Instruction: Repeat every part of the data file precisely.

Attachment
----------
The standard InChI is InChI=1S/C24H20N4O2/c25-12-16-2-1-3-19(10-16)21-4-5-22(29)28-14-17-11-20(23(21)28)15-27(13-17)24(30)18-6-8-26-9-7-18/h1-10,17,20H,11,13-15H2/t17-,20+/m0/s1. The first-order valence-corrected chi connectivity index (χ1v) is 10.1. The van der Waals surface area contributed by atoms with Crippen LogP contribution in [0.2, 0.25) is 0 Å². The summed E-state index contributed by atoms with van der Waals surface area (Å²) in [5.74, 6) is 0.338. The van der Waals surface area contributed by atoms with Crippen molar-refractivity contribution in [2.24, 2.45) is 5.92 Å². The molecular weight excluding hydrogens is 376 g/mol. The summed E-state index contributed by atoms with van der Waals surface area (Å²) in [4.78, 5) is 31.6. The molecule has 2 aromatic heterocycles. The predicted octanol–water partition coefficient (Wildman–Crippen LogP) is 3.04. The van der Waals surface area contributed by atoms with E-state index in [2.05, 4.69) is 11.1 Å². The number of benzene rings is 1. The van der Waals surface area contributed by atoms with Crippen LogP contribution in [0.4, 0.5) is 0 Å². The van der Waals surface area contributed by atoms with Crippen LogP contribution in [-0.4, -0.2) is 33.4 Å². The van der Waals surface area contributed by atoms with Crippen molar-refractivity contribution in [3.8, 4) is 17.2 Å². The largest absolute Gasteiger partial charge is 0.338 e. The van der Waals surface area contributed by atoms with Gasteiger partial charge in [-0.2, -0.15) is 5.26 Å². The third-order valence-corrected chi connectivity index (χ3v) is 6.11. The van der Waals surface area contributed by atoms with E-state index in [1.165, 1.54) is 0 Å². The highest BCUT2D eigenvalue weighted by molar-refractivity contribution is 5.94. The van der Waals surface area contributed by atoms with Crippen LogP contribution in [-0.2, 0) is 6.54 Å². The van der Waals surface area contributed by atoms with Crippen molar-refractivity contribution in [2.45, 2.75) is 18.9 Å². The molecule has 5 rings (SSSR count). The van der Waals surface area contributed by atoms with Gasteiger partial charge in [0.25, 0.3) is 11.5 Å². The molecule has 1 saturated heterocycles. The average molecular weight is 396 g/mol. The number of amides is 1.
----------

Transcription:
The standard InChI is InChI=1S/C24H20N4O2/c25-12-16-2-1-3-19(10-16)21-4-5-22(29)28-14-17-11-20(23(21)28)15-27(13-17)24(30)18-6-8-26-9-7-18/h1-10,17,20H,11,13-15H2/t17-,20+/m0/s1. The first-order valence-corrected chi connectivity index (χ1v) is 10.1. The van der Waals surface area contributed by atoms with Crippen LogP contribution in [0.2, 0.25) is 0 Å². The summed E-state index contributed by atoms with van der Waals surface area (Å²) in [5.74, 6) is 0.338. The van der Waals surface area contributed by atoms with Crippen molar-refractivity contribution in [2.24, 2.45) is 5.92 Å². The molecular weight excluding hydrogens is 376 g/mol. The summed E-state index contributed by atoms with van der Waals surface area (Å²) in [4.78, 5) is 31.6. The molecule has 2 aromatic heterocycles. The predicted octanol–water partition coefficient (Wildman–Crippen LogP) is 3.04. The van der Waals surface area contributed by atoms with E-state index in [2.05, 4.69) is 11.1 Å². The number of benzene rings is 1. The van der Waals surface area contributed by atoms with Crippen LogP contribution in [0.4, 0.5) is 0 Å². The van der Waals surface area contributed by atoms with Crippen LogP contribution in [-0.4, -0.2) is 33.4 Å². The van der Waals surface area contributed by atoms with Crippen molar-refractivity contribution in [3.8, 4) is 17.2 Å². The largest absolute Gasteiger partial charge is 0.338 e. The van der Waals surface area contributed by atoms with Gasteiger partial charge in [-0.2, -0.15) is 5.26 Å². The third-order valence-corrected chi connectivity index (χ3v) is 6.11. The van der Waals surface area contributed by atoms with E-state index in [1.165, 1.54) is 0 Å². The highest BCUT2D eigenvalue weighted by molar-refractivity contribution is 5.94. The van der Waals surface area contributed by atoms with Crippen LogP contribution in [-0.2, 0) is 6.54 Å². The van der Waals surface area contributed by atoms with Crippen molar-refractivity contribution in [2.45, 2.75) is 18.9 Å². The molecule has 5 rings (SSSR count). The van der Waals surface area contributed by atoms with Gasteiger partial charge in [0.25, 0.3) is 11.5 Å². The molecule has 1 saturated heterocycles. The average molecular weight is 396 g/mol. The number of amides is 1.